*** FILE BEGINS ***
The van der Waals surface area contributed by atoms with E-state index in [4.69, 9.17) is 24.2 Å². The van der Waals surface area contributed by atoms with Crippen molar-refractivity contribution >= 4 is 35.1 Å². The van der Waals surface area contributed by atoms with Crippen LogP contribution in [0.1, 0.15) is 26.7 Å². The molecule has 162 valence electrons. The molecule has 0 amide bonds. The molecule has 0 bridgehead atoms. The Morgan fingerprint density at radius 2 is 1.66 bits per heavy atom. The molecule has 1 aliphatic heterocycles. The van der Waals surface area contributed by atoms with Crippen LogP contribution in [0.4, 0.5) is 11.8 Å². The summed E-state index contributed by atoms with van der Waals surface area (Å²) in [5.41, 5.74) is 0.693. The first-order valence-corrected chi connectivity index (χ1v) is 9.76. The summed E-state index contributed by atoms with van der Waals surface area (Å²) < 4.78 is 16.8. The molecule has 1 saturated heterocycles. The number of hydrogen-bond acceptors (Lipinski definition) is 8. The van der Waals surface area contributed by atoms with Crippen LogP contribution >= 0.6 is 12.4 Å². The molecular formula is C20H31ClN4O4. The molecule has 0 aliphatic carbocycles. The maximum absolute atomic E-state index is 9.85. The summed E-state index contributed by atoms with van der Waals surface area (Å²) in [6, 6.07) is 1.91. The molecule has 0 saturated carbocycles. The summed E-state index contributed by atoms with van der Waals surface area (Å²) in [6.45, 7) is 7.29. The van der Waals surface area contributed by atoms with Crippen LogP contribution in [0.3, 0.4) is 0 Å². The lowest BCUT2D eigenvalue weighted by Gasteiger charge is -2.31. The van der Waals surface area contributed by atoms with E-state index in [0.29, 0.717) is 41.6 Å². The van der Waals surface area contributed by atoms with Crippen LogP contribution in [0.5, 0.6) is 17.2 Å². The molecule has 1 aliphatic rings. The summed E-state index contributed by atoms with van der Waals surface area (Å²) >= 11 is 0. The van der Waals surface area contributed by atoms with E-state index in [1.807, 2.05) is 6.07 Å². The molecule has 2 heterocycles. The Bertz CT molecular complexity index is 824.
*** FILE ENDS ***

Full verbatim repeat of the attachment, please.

The van der Waals surface area contributed by atoms with E-state index in [4.69, 9.17) is 24.2 Å². The van der Waals surface area contributed by atoms with Crippen molar-refractivity contribution >= 4 is 35.1 Å². The van der Waals surface area contributed by atoms with Crippen LogP contribution in [0.1, 0.15) is 26.7 Å². The molecule has 162 valence electrons. The molecule has 0 amide bonds. The molecule has 0 bridgehead atoms. The Morgan fingerprint density at radius 2 is 1.66 bits per heavy atom. The molecule has 1 aliphatic heterocycles. The van der Waals surface area contributed by atoms with Crippen LogP contribution in [0.4, 0.5) is 11.8 Å². The summed E-state index contributed by atoms with van der Waals surface area (Å²) in [5.41, 5.74) is 0.693. The first-order valence-corrected chi connectivity index (χ1v) is 9.76. The summed E-state index contributed by atoms with van der Waals surface area (Å²) < 4.78 is 16.8. The molecule has 1 saturated heterocycles. The number of hydrogen-bond acceptors (Lipinski definition) is 8. The van der Waals surface area contributed by atoms with Crippen LogP contribution >= 0.6 is 12.4 Å². The molecular formula is C20H31ClN4O4. The molecule has 0 aliphatic carbocycles. The maximum absolute atomic E-state index is 9.85. The summed E-state index contributed by atoms with van der Waals surface area (Å²) in [6, 6.07) is 1.91. The molecule has 0 saturated carbocycles. The summed E-state index contributed by atoms with van der Waals surface area (Å²) in [6.45, 7) is 7.29. The van der Waals surface area contributed by atoms with Crippen LogP contribution in [0.3, 0.4) is 0 Å². The lowest BCUT2D eigenvalue weighted by Gasteiger charge is -2.31. The van der Waals surface area contributed by atoms with E-state index in [0.29, 0.717) is 41.6 Å². The van der Waals surface area contributed by atoms with Crippen LogP contribution in [0.5, 0.6) is 17.2 Å². The molecule has 1 aliphatic rings. The summed E-state index contributed by atoms with van der Waals surface area (Å²) >= 11 is 0. The van der Waals surface area contributed by atoms with E-state index in [1.807, 2.05) is 6.07 Å². The molecule has 2 heterocycles. The Bertz CT molecular complexity index is 824.